The Methodist's got me when I was 11...My Mom thought it was a good idea to send me to Camp Lake Stephens in Oxford Mississippi. For two weeks, we had to get up at 7, pray, and hoist the American Flag. Then we had to climb up "Heart Attack Hill" to this gazebo where we (about 300 7-13yr old kids) would make arts and crafts. We got to pick special activities. I chose the survival course. Bad Choice. My Counselor, or whatever they called him, was a 32 year old Gulf War Veteran. For about a week, the other 40 or so kids who picked survival as our special activity had to sleep outside instead of in the cabins with this wacko. I remember him talking about tripping on LSD over in Iraq and having papa smurf kick his ass to the other counselor at like 2am in the morning when they thought we were all asleep. One night, I had to take a crap. It was pitch black out in the middle of the Mississippi woods at about 10pm. I approached my counselor. He handed me a roll of TP and a shovel and told me to go for it. I was so scared. I started to cry. He said he would take me to the cabin bathrooms if I accepted Christ as my savior. I crapped in a toilet that night.

 
At April 19, 2009 12:01 p.m., Anonymous Anonymous said...

You guys are crazy. You just do not have a clue about who God really is. It is not brainwash to introduce our creator and deliverer to a child. If you start them off right they'll have a better chance of making it into the kingdom of heaven. It sounds like you all are gonna find out the hard way that God is real and ONLY through him and his son Jesus will we get to live in happiness in heaven.Try the Lord. Seriuosly ask him "if you and your word is real give me a sign, touch me, speak to me, and prove it to me".

 
At April 19, 2009 6:52 p.m., Blogger King Aardvark said...

Tell me again why I'm crazy and don't have a clue? These kids still believe in Santa and the freaking Tooth Fairy. They are being taught to believe based on nothing other than, "hey, isn't jesus great? You should believe in him!" And then they are bribed into believe in him the same way you'd bribe a kid into believing in Santa.

OK? Not exactly brainwashing in the "abducted by terrorists" kind of way, but with 4 year olds, you don't really need to.

I ask you, when did you start believing? Were you 4 and just told to believe? Do you believe in the same faith as your family or peer group? Why do you think the vast, vast, vast majority of the faithful believe in the same faith as their families? Don't you think that truth has very little to do with it, and that it's all due to brainwashing like I've documented here?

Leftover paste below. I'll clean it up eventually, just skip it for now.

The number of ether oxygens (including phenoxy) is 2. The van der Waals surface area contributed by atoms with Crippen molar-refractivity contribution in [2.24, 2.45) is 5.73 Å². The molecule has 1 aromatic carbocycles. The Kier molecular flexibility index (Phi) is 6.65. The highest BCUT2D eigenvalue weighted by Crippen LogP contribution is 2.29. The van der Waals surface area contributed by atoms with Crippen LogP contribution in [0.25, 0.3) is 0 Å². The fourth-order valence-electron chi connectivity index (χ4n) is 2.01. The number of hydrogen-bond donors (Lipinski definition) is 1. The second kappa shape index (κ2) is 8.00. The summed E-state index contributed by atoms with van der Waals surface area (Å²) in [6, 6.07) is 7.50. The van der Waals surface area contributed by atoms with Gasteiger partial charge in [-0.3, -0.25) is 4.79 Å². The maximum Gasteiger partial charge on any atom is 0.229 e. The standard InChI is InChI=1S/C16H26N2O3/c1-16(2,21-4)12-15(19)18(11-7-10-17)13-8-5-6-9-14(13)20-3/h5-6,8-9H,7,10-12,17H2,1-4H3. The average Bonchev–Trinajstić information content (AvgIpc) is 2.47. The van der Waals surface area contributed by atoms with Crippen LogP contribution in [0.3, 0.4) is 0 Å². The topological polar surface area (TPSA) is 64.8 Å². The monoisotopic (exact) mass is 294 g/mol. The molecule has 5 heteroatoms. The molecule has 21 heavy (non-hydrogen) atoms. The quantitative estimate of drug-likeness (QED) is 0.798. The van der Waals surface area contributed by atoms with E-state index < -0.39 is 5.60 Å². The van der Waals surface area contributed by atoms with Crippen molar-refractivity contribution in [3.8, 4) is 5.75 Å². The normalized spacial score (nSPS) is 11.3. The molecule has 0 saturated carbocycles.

Btw, while I've never been a believer, many of my fellow atheists have, and have realized the nuttiness of it all.

I hope that one day, you'll think of this, rather than just feel and react. Living in the real world is a good thing.

 
At March 04, 2012 1:41 p.m., Anonymous Anonymous said...

A different anonymous here (ascan be guessed by the date). It's funny that you mention that, as I on the opposite side of things have always seen the indoctrination of evolution as a brainwashing. (What! This guy doesn't see the truth of evolution! What a nutjob! Better give him a kick in the nuts.) It's funny how any belief you don't believe in, if taught to children, is brainwashing. Currently, I'm reading Montaigne (a dead French essayist). In his essay, "Of custom, and not easily changing an accepted law," he gives for an example a man named Darius who decided to see what the Greek and Indians thought of eachothers customs on disposal of the dead. He tried to convince the Greeks to eat their dead fathers. The Greeks would not do that for anything. He tried convincing the Indians to burn their dead fathers. The Indians were mortified. Unfortunately, we live in a world were indoctrination is just about inevitable. When children are taught just about anything, they will get some of the beliefs of their teacher. Unless you are so thoughtless as to believe your view the one final say in everything, don't believe your view to be the truth, the natural conclusion to this argument.
Also, at Colburn, how much of a Christian did you becoe after your crap? I work at a Salvation Army Camp just about every summer, and am consistently befuddeled by the proclamations of joy of my fellow workers at having so many kids "accept Christ." In fact, I was able to meet several kids who "accepted" Christ no less than ten times over various summer camps. It's a one time thing. As impressionable as they are, most of these kids haven't a clue what's really going on. On the other hand, you who have them wound around their public school teacher's pinkie over half the day for over half the week have your view drilled into the majority of kids long enough to make your evolutionist view start seeming plausible. Thus ends my reversal, which if ever read will make me seem crazy because of what I mentioned earlier, views opposed to your own tend to seem, well, wrong.